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COVID-19 has wreaked havoc across the country in ways that go far beyond the mortality incurred. Businesses need to come to grips with the new economic landscape and adjust accordingly. Your content marketing program is no exception.
Content marketing budgets
Your content marketing budgets, regardless of their ROI (return on investment), will come under pressure. When economic slowdowns hit, marketing budgets get slashed by companies. Anything that does not meet the minimum ROI threshold as set by the CEO or CMO is canned. As to be expected, that’s happening now with the coronavirus.
Fortunately, well-established content marketing programs tend to have extremely high ROI numbers. These are the ones that have been consistently built up over several years.
The same cannot be said for newly created programs. They are the most likely to get the axe. This is largely because these programs take time to develop and scale for both lead volume/sales and ROI. When companies are hemorrhaging losses, they don’t have the financial stamina to sustain anything that is not already providing great results inexpensively.
As marketers, we know that an established content marketing program can become the cornerstone of a corporate marketing strategy. How can we keep content marketing programs going while the Sword of Damocles hangs over them?
Make hard decisions now
Before any specific actions you can take, as a simple rule of thumb, CMOs ultimately need to make the hard decisions sooner rather than later. In other words, figure out what you can do today to keep your content marketing program moving forward for when better times emerge (and, don’t worry, they inevitably will).
Reduce content marketing overhead
Like your company, you need to view your content marketing program as a business within the business. While most of your costs are probably in headcount, you need to break their tasks and responsibilities down into a couple of buckets:
- customer acquisition
- customer retention
- brand development
What you will predictably find is that there are tasks being done that are not needed or that do not add value to the program. This happens when your team is trying to “create work” to keep a full-time person on the payroll.
It’s always more comfortable to have a person right next to you working on a project. It’s less so when that person is remote or a third party. However, by acknowledging that a full-time employee is doing a part-time job and turning to outsourcing or automation options is the first step towards improving the ROI of your program.
The bottom line is that for your program and company to survive, you’re going to have to make the call and let some people go.
Scale your content marketing program while reducing headcount and costs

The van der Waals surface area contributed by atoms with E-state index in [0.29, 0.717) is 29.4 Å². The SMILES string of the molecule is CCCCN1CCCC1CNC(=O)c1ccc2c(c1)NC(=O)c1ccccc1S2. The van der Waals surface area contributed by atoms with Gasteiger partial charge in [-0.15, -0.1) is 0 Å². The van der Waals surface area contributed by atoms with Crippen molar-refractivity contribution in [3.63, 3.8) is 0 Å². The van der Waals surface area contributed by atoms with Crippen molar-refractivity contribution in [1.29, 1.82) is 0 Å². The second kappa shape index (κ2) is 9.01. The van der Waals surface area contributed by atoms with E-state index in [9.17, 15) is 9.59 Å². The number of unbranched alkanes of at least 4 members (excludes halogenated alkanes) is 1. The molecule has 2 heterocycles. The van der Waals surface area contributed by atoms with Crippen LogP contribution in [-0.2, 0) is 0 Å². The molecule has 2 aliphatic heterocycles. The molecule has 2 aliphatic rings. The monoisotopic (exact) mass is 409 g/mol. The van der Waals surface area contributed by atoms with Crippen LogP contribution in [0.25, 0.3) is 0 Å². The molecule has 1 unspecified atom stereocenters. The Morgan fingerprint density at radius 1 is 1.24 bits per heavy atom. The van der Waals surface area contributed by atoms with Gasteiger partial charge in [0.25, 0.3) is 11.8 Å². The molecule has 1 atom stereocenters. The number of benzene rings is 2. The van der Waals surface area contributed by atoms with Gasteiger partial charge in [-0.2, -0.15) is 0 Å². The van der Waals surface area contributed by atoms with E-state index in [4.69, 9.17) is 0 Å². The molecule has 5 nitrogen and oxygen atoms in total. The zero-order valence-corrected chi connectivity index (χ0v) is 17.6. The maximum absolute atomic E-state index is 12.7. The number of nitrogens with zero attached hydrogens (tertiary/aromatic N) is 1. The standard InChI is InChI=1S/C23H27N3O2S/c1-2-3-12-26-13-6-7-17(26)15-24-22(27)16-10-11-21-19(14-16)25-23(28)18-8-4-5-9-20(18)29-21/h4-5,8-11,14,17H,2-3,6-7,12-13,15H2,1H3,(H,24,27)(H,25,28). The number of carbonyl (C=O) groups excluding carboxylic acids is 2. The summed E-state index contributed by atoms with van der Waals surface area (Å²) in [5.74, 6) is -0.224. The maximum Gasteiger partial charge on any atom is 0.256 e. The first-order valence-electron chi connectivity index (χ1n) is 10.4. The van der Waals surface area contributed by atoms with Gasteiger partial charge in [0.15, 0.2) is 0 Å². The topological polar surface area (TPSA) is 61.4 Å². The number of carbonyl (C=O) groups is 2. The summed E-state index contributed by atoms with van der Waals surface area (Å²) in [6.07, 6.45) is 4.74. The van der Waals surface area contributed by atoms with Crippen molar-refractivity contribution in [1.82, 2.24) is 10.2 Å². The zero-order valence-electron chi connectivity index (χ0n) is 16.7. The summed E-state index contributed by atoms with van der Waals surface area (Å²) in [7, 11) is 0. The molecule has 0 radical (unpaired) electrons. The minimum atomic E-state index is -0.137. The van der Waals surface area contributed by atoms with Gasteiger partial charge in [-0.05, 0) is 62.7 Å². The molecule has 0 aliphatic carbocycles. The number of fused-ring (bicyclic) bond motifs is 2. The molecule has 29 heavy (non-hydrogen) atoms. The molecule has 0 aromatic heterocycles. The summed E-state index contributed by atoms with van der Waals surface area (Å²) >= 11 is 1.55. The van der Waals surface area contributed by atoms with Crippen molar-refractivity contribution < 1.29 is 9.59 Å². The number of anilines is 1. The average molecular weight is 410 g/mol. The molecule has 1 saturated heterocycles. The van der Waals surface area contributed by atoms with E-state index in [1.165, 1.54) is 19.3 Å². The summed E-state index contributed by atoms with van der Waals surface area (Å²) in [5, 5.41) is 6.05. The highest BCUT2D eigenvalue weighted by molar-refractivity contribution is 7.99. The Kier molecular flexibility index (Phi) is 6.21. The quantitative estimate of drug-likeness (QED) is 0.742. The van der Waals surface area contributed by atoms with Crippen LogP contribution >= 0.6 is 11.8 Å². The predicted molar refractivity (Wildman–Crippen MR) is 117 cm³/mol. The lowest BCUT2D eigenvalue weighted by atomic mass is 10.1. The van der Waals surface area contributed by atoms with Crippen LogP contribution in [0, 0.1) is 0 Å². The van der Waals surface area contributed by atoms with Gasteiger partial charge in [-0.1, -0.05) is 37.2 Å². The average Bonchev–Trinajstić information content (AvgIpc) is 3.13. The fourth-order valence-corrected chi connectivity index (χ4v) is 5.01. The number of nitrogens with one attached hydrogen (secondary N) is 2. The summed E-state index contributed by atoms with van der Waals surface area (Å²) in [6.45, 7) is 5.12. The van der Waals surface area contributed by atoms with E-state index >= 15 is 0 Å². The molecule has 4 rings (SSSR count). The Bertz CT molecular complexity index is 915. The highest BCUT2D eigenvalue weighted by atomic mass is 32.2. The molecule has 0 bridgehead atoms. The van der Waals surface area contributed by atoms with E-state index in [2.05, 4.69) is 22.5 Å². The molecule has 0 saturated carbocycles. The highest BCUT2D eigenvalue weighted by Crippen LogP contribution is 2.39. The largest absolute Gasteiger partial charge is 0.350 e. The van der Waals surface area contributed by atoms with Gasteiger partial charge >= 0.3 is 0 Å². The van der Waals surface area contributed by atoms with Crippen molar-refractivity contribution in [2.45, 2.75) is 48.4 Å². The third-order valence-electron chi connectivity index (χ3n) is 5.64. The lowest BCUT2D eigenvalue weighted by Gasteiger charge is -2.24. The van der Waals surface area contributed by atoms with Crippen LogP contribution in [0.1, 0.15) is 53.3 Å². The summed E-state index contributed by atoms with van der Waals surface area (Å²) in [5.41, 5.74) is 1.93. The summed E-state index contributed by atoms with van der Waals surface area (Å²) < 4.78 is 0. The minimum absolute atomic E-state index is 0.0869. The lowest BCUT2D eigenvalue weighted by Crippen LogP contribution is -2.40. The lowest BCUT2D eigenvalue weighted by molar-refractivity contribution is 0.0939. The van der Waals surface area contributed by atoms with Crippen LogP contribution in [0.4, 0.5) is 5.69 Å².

You’ve now determined that your headcount needs to be reduced. For many CMOs, the number of necessary cuts likely exceeds the number of staff reductions that you have determined as redundant. What do you do?
This is where it gets hard. You are now cutting into the bone of your department. You have to let go of good people, some of whom may have been at your side for years.
Even worse, you and your team will have to do even more work with less hands (as if you weren’t already working nights and weekends!) It’s no wonder the turnover rates for CMOs is disturbingly high.
On top of that, you have to make sure that your department can quickly turn around and scale up fast once the economy improves. It seems like an impossible job, yet CMOs across the country are making it happen. How?
Transform marketing’s organizational structure and composition
CMOs are scaling up fast by embracing the transformation of their organizations from specialists to highly skilled marketing project managers. This means they’re replacing SEM, SEO, creative and content marketing specialists with a few marketing generalists.
The role of the marketing generalist
Marketing generalists are like mini CMOs. They have strong project and program management expertise and well-versed in financial, operational and vendor management. They understand the company’s mission and strategy and are able to translate it into executional implementation orders for managed service providers, contractors, vendors and others.
Additionally, marketing generalists are able to establish, optimize and scale up traditionally internally managed marketing programs with outside resources. They can quickly optimize operational processes in such a way that they can get the best out of their internal (e.g. other departments) and external resources.
Marketing generalists can drive top- and bottom-line results fast
When used in conjunction with managed services providers, like Tempesta Media, these generalists can deliver cost savings of up to 80%. This is compared to trying to implement the same content marketing program exclusively in-house.
Time is not your friend, but Tempesta is
With spending drops across most major categories and industries, time is not a CMO’s ally. Delaying even one month to implement cuts may result in you having to make even deeper cuts later. As a leading content marketing managed services provider, Tempesta Media can help you quickly make the move to a hybrid or fully outsourced content marketing program in days.
If you have a content marketing program, or are planning one, download our ebook: 100 mistakes businesses make when starting, optimizing and scaling content marketing programs. Learn from the mistakes of hundreds of other companies. 100 mistakes walks you through common and uncommon challenges that they faced with their content marketing programs.
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